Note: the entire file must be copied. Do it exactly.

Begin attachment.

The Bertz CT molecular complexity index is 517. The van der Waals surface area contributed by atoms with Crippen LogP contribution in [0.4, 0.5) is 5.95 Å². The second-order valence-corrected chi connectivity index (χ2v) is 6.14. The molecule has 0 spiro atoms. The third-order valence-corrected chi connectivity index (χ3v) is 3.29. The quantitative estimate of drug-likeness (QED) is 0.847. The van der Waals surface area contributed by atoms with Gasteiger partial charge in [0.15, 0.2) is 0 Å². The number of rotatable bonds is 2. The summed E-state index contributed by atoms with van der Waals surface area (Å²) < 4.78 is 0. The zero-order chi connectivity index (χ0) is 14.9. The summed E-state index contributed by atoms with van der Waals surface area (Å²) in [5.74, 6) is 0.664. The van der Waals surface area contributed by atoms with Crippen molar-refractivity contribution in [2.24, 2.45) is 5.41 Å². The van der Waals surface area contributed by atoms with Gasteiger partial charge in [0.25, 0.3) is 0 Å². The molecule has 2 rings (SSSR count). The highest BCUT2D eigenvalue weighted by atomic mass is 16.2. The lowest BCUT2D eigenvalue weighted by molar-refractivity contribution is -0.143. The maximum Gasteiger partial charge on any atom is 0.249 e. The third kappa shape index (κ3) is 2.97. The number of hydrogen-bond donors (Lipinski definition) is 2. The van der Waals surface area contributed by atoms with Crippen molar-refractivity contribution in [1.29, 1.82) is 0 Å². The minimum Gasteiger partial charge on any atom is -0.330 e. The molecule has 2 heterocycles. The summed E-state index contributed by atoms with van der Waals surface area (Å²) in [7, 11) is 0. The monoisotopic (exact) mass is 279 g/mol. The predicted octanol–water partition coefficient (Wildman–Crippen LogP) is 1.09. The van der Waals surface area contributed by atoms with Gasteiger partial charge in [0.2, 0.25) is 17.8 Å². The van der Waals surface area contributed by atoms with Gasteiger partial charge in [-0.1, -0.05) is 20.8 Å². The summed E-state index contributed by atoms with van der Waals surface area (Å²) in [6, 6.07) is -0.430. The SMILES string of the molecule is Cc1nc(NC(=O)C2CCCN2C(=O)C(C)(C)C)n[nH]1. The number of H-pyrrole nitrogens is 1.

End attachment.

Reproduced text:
The Bertz CT molecular complexity index is 517. The van der Waals surface area contributed by atoms with Crippen LogP contribution in [0.4, 0.5) is 5.95 Å². The second-order valence-corrected chi connectivity index (χ2v) is 6.14. The molecule has 0 spiro atoms. The third-order valence-corrected chi connectivity index (χ3v) is 3.29. The quantitative estimate of drug-likeness (QED) is 0.847. The van der Waals surface area contributed by atoms with Gasteiger partial charge in [0.15, 0.2) is 0 Å². The number of rotatable bonds is 2. The summed E-state index contributed by atoms with van der Waals surface area (Å²) < 4.78 is 0. The zero-order chi connectivity index (χ0) is 14.9. The summed E-state index contributed by atoms with van der Waals surface area (Å²) in [5.74, 6) is 0.664. The van der Waals surface area contributed by atoms with Crippen molar-refractivity contribution in [2.24, 2.45) is 5.41 Å². The van der Waals surface area contributed by atoms with Gasteiger partial charge in [0.25, 0.3) is 0 Å². The molecule has 2 rings (SSSR count). The highest BCUT2D eigenvalue weighted by atomic mass is 16.2. The lowest BCUT2D eigenvalue weighted by molar-refractivity contribution is -0.143. The maximum Gasteiger partial charge on any atom is 0.249 e. The third kappa shape index (κ3) is 2.97. The number of hydrogen-bond donors (Lipinski definition) is 2. The van der Waals surface area contributed by atoms with Crippen molar-refractivity contribution in [1.29, 1.82) is 0 Å². The minimum Gasteiger partial charge on any atom is -0.330 e. The molecule has 2 heterocycles. The summed E-state index contributed by atoms with van der Waals surface area (Å²) in [7, 11) is 0. The monoisotopic (exact) mass is 279 g/mol. The predicted octanol–water partition coefficient (Wildman–Crippen LogP) is 1.09. The van der Waals surface area contributed by atoms with Gasteiger partial charge in [0.2, 0.25) is 17.8 Å². The van der Waals surface area contributed by atoms with Gasteiger partial charge in [-0.1, -0.05) is 20.8 Å². The summed E-state index contributed by atoms with van der Waals surface area (Å²) in [6, 6.07) is -0.430. The SMILES string of the molecule is Cc1nc(NC(=O)C2CCCN2C(=O)C(C)(C)C)n[nH]1. The number of H-pyrrole nitrogens is 1.